Bird community structure is projected to change dramatically in Colombia, with consequences for species interactions and ecosystem function. Some regions are expected to lose up to 84% of their current mean species richness, with the similarity of current richness and future richness projected to be as low as 30%. Such widespread and substantial shifts in bird communities will likely occur both within and beyond protected areas.
Species are expected to substantially shift their distributions in the coming decades; some are predicted to move out of protected areas, some to move in, some to expand their ranges and some to contract (Langham et al. 2015, Huntley et al. 2008, Hole et al. 2009, Barbet-Massin et al. 2009, Doswald et al. 2009, Huntley et al. 2012, Bagchi et al. 2013). Biodiversity hotspots may be particularly vulnerable to climate induced changes in avian composition as they consist of a large number of range restricted species in areas often threatened by land transformation and subsequent habitat loss.
The consequences of climate change on species range size, structure, species richness and composition was determined within Western Colombia, including two biodiversity hotspots, the Tropical Andes and Tumbes-Choco-Magdalena regions (Velasquez-Tibata et al. 2013). Distribution data for 146 species was obtained and the predicted change in distribution by 2050 determined using 15 bioclimatic variables.
More species are expected to lose range than gain and fragmentation of populations thought to increase, with the median change in range size being a decline of 33-43% and the distance between habitat patches to increase by 9-10%. Complete loss of suitable habitat within Colombia is predicted for 12% of species under some future scenarios, with 67% of these species also having no range outside of Colombia.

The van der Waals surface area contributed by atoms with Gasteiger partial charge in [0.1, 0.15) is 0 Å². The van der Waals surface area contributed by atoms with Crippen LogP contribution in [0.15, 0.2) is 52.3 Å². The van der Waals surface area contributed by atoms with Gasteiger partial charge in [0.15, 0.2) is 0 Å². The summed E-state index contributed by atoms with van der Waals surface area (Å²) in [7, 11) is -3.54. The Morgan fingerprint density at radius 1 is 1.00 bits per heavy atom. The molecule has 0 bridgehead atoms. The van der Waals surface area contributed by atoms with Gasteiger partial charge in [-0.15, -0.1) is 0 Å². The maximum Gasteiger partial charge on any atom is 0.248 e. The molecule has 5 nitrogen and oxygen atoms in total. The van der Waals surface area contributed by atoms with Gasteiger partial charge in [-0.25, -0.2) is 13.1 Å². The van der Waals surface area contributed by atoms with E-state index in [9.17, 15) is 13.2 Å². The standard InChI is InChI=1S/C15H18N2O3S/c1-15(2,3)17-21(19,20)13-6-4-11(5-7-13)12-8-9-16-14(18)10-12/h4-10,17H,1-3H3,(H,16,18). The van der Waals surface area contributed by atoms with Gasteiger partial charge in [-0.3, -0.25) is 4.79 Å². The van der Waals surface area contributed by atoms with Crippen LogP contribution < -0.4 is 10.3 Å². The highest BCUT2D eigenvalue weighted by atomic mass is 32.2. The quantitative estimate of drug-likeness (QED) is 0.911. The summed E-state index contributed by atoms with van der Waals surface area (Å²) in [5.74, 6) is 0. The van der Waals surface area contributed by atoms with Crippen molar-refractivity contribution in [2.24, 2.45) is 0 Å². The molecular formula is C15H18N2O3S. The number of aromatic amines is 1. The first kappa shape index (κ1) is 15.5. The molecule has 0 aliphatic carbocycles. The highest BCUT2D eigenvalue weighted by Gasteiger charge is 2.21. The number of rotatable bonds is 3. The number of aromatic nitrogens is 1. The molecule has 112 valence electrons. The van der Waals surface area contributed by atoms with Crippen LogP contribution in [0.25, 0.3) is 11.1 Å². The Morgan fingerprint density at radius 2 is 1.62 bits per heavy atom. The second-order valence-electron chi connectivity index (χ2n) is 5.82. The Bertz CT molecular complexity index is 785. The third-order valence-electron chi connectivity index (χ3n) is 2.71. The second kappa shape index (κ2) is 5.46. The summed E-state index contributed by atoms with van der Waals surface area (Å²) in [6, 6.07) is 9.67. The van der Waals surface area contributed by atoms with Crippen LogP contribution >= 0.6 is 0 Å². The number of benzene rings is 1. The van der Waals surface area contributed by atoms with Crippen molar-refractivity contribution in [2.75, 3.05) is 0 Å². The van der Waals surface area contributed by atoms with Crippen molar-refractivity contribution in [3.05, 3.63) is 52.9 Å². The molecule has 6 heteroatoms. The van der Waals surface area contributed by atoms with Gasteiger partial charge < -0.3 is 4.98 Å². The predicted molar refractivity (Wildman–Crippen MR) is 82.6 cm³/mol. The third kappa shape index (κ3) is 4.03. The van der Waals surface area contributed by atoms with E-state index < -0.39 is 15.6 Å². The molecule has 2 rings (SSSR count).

In terms of community level changes, mid-range elevations were predicted to experience the largest changes in species richness, with a decline of between 32-44%. Gains in species richness are expected in some regions, but these only result in net gains in the highlands of the East Andes. The similarity of current communities to future ones is predicted to be as low as 30% in some cases.
These changes in species richness are likely to have large implications for ecosystem functioning, with a whole host of new species interactions likely to occur as species are lost or gained from regions.
This case study is taken from ‘The Messengers: What birds tell us about threats from climate change and solutions for nature and people’. To download the report in full click here.
Compiled: 2015 Copyright: 2015
BirdLife International (2015) Widespread and substantial shifts are projected for Colombian bird communities. Downloaded from http://www.birdlife.org on 16/02/2019